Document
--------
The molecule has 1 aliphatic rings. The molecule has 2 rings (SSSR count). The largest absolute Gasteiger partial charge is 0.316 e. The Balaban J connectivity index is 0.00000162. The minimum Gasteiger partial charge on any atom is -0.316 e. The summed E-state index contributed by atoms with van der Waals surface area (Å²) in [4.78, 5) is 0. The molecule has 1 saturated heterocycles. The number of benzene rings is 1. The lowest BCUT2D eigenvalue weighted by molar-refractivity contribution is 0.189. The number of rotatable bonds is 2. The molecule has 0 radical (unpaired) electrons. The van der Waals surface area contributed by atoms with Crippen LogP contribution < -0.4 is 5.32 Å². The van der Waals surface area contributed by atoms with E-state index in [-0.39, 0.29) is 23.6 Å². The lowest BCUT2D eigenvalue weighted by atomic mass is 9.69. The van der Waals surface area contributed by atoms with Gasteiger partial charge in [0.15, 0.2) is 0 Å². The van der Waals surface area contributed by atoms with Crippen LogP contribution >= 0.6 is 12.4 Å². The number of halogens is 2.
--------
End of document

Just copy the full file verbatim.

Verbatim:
The molecule has 1 aliphatic rings. The molecule has 2 rings (SSSR count). The largest absolute Gasteiger partial charge is 0.316 e. The Balaban J connectivity index is 0.00000162. The minimum Gasteiger partial charge on any atom is -0.316 e. The summed E-state index contributed by atoms with van der Waals surface area (Å²) in [4.78, 5) is 0. The molecule has 1 saturated heterocycles. The number of benzene rings is 1. The lowest BCUT2D eigenvalue weighted by molar-refractivity contribution is 0.189. The number of rotatable bonds is 2. The molecule has 0 radical (unpaired) electrons. The van der Waals surface area contributed by atoms with Crippen LogP contribution < -0.4 is 5.32 Å². The van der Waals surface area contributed by atoms with E-state index in [-0.39, 0.29) is 23.6 Å². The lowest BCUT2D eigenvalue weighted by atomic mass is 9.69. The van der Waals surface area contributed by atoms with Gasteiger partial charge in [0.15, 0.2) is 0 Å². The van der Waals surface area contributed by atoms with Crippen LogP contribution >= 0.6 is 12.4 Å². The number of halogens is 2.